Tech tools that help fans ‘jump’ queue to buy Swift concert tickets being sold online
Tech wizardry that promises Taylor Swift fans the ability to jump queue to better secure limited tickets is being sold online ahead of the general sales starting on Friday for her concerts here.
But experts warned that those who use such tools can run into trouble with ticket providers or open themselves to potential scams.
During the pre-sales period organised by UOB Bank on Wednesday for the American singer-songwriter’s concerts, the same queue-jumping technique dubbed “bypass links” had been sold on online platforms like Carousell and Telegram for between $30 and $100.
Bypass links use bots to automatically fill forms and flood Web pages with multiple entries, hogging the line ahead of others. The mechanism also allows users to skip steps to move straight to the checkout page.
Screenshots of conversations with users who were able to skip the online queue for UOB pre-sale tickets on ticketing site Ticketmaster had popped up on Telegram groups, like “Bypass with Maxtix” and “Bypass By Jun”, which have more than 2,000 followers collectively.
Performing for six nights – from March 2 to 4 and from 7 to 9, 2024 – at the National Stadium, the 33-year-old pop star is expected to attract some 300,000 fans, including those from all around the region, for her Eras Tour.
Tickets start at $108 and are in short supply, with millions of fans in line. Tickets for her tours in other cities have sold out within minutes.
General sales of the Singapore concert tickets will begin at noon on Friday, and are expected to spark a frenzy on booking agent Ticketmaster’s website and Carousell. Checks by ST found that these bypass links are still being sold for up to $100.
IBM regional chief technology officer Kalyan Madala said those who buy bypass links can potentially be scammed as it difficult to anticipate what bypass link sellers will do with their personal information, or if they will even fulfil their end of the bargain.
Proofpoint regional senior director of systems engineering Adrian Covich said third-party sellers are not linked with the main ticket provider. “There is no guarantee that they will deliver what they say, and it could leave buyers vulnerable to scams,” he said.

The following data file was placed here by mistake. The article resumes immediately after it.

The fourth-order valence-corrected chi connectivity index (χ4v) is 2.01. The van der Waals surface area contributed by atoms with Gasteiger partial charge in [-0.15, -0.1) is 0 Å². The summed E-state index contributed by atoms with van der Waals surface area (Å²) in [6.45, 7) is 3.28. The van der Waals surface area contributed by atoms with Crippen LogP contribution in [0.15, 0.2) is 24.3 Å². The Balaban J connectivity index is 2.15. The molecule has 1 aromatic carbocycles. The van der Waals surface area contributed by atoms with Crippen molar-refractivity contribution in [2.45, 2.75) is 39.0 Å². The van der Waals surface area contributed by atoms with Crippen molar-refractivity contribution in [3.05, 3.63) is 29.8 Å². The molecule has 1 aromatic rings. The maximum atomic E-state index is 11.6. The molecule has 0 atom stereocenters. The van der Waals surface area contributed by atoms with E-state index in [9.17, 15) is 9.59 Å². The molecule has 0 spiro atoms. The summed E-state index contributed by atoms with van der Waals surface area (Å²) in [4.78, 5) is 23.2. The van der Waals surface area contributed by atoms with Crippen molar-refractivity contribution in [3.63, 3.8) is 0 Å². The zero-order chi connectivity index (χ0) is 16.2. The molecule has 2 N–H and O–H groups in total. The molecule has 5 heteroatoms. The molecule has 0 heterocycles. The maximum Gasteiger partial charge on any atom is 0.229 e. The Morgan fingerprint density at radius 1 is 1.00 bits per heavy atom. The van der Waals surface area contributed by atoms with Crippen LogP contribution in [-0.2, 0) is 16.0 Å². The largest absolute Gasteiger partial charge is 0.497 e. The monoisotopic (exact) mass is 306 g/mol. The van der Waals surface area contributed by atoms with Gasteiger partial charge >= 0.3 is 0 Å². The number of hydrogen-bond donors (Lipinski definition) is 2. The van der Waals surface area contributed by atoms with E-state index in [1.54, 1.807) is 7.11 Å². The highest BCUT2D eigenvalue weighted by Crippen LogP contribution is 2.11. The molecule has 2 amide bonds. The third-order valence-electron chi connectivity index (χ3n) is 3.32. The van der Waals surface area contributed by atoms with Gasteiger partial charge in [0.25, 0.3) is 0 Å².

Indeed, sellers on Carousell said that paying for the bypass links does not guarantee success in jumping the line due to limited slots.
Most sellers claim that they would return the money to buyers if they do not receive a link used to choose preferred dates and seats that works within 15 minutes of when the sales start.
Sellers on Carousell claim to have helped fans obtain tickets to other concerts, like those of K-pop girl groups Blackpink and Twice, as well as Coldplay and Jacky Cheung.
In 2022, travellers who wanted limited tickets for buses between Singapore and Johor Bahru under the Vaccinated Travel Lane access reportedly used a similar programming tool to cut the virtual queue.
Mr Thoman Foong, director of IT infrastructure and security at Stone Forest, said it is relatively simple for seasoned programmers to create apps that can automatically fill in online forms, which a normal user would take several minutes to complete. Their systems can then submit a slew of these entries, hogging the queue and pushing genuine buyers behind, he said.
This is similar to techniques that scalpers have used to nab concert tickets which they resell at an exorbitant prices.
For instance, scalpers who got their hands on tickets early have listed Taylor Swift Singapore concert tickets for up to $3,000 – roughly 10 times their original price – on Carousell.
But using a bypass link comes with some risks.
ST has contacted concert organiser AEG Presents Asia, Ticketmaster and the Singapore Sports Hub for comment.